Let me just start by telling you two important things about myself - I'm an overachiever and I'm a mom. That means, I am conditioned to value achievement and doings over calm and relaxation - AND I have a hell of a lot of things to do. Probably more things than most people - because I choose that life, because my expectations on myself are high. I wanted to have it all, and I thought that by going all out, on all fronts I could. I wanted to run my own business, and still be the main caregiver for my kids. I wanted to bake cookies with them after school, read them stories and catch up on emails at night. I believed I could cut back on sleep, cut back on friends, cut back on me.
My belief system kept on telling me that the more I did, the better I was. The negative side effects of multi-tasking took a long time to become apparent.
Having small kids trained me hard at multitasking - brushing my teeth while making lunches, getting everyone dressed and out of the house, planning phone calls for the commute. Those mornings made showing up at the office feel like a holiday. "Does everyone see how I'm pulling this off?" I came to call multitasking the efficiency disease - planning every minute - actually double-planning - to fit in all in. This robbed my life of joy, and in a sad way, I came to accept this as the price I needed to pay to have it all.
Over time, it felt normal to do many things at the same time - it was a bad habit I'd trained, reinforced by some false belief systems, and a potent hormone cocktail of dopamine and cortisol that kept me rushing around doing more, in a foggier brain state. Despite displaying some (many?) of these side effects - Memory loss, difficulty recalling words in conversation, loss of focus - I still somehow believed I was being efficient.
Studies show exactly the opposite is taking place: multitasking lowers your IQ, similar to the effect of missing a night of sleep.
"When people think they’re multitasking, they’re actually just switching from one task to another very rapidly. And every time they do, there’s a cognitive cost in doing so.” - Earl Miller, a neuroscientist at MIT via The Guardian
But it was the worst this year during Lockdown, because there was no escape. There was no commute, no office, not really even another room. I had people talking to me on the phone, in slack, in person, the doorbell ringing, my kids needing me, and a video call going on at the same time. There was no 'one after the other'. At one point, it just all became noise. I would start cooking lunch on the stove, while zipping back to the other room to finish a document and check in on my kids homework. I would get a message on slack, be in a phone call and hear someone calling me from the other room. I always had my phone in my hand.
There were no evenings and no weekends, and when there were, they were no longer enough. I had no more reserves, no stored up resilience, and I saw the disaster that was burn out looming ahead of me. Rice would burn cooking on the stove, I would send emails before they were complete. I was doing all the things, I was just no longer doing them well. I knew that something had to change, and I began to make these small changes. I committed to getting out to our shared weekend cabin one workday a week, simply to feel my feet touch grass. I spent long stretches of time, just sitting. It didn't feel great. It felt slow. Unproductive. Like I was not getting things done.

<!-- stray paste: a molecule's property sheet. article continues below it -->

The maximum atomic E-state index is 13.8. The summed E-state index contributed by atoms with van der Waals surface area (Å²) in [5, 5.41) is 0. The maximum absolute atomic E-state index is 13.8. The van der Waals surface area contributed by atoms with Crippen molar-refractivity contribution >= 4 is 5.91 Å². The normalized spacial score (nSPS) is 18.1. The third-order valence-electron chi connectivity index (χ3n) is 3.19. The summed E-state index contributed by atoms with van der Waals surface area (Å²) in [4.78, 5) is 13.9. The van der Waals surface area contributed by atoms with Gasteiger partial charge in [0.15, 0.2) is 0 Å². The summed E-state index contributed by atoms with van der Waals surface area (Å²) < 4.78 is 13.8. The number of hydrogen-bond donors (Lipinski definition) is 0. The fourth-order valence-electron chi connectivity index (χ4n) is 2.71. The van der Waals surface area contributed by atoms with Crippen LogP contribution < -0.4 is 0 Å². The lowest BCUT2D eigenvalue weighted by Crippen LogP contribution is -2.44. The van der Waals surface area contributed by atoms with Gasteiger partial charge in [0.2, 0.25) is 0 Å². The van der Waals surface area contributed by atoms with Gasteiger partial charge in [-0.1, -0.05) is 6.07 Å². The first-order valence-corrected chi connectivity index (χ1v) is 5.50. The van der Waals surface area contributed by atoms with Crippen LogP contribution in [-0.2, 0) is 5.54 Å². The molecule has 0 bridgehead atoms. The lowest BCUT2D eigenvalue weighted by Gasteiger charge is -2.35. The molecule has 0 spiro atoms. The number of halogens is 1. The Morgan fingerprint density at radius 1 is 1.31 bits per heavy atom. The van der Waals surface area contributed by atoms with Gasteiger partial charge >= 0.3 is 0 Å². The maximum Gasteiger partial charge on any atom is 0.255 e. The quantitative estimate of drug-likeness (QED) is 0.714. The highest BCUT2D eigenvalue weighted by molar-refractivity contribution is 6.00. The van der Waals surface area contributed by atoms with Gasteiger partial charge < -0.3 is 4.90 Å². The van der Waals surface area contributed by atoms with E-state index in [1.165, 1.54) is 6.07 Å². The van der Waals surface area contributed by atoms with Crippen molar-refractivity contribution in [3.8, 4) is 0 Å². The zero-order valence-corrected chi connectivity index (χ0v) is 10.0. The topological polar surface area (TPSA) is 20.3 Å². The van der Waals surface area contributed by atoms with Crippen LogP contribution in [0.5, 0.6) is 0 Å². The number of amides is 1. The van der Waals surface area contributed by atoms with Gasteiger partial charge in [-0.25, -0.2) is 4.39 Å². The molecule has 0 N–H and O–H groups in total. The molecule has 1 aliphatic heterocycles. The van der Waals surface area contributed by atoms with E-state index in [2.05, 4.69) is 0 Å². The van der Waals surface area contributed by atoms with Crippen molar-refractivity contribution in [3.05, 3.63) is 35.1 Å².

This didn't resonate well with my beliefs about who I was. I could no longer do it all. OK - I thought, so let's get back to the basics. What if I really focus on yoga, meditation, mindfulness? I didn't really like the idea that me, as a yoga teacher, as a mindful and self aware person, would let herself hit a burnout. It was a renewed commitment to these things, that brought me to this very simple sentence : Multitasking is the opposite of mindfulness. By re-prioritizing my beliefs around me being a mindful person, I was able to let go of the harmful belief that multitasking was good.
The learning for me was becoming very clear which underlying beliefs were motivating my (destructive) behaviour - and to replace these with positive beliefs that aligned with how I saw myself, and the person I wanted to be. Graceful, composed, calm, on time:) My habit of multitasking was undermining my ability to show up as I wanted. With this awareness, I committed myself to daily practices in mindfulness : like committing to my gratitude journal, really getting up early to sit and meditate, noticing where my attention was going, and committing to doing only one thing at a time. Yes, I did less, but the quality of all my experiences was better. My mind was better.
My challenge for you: take one day to observe how you are show up for your day, and commit to do things one at a time. Let me know how it goes!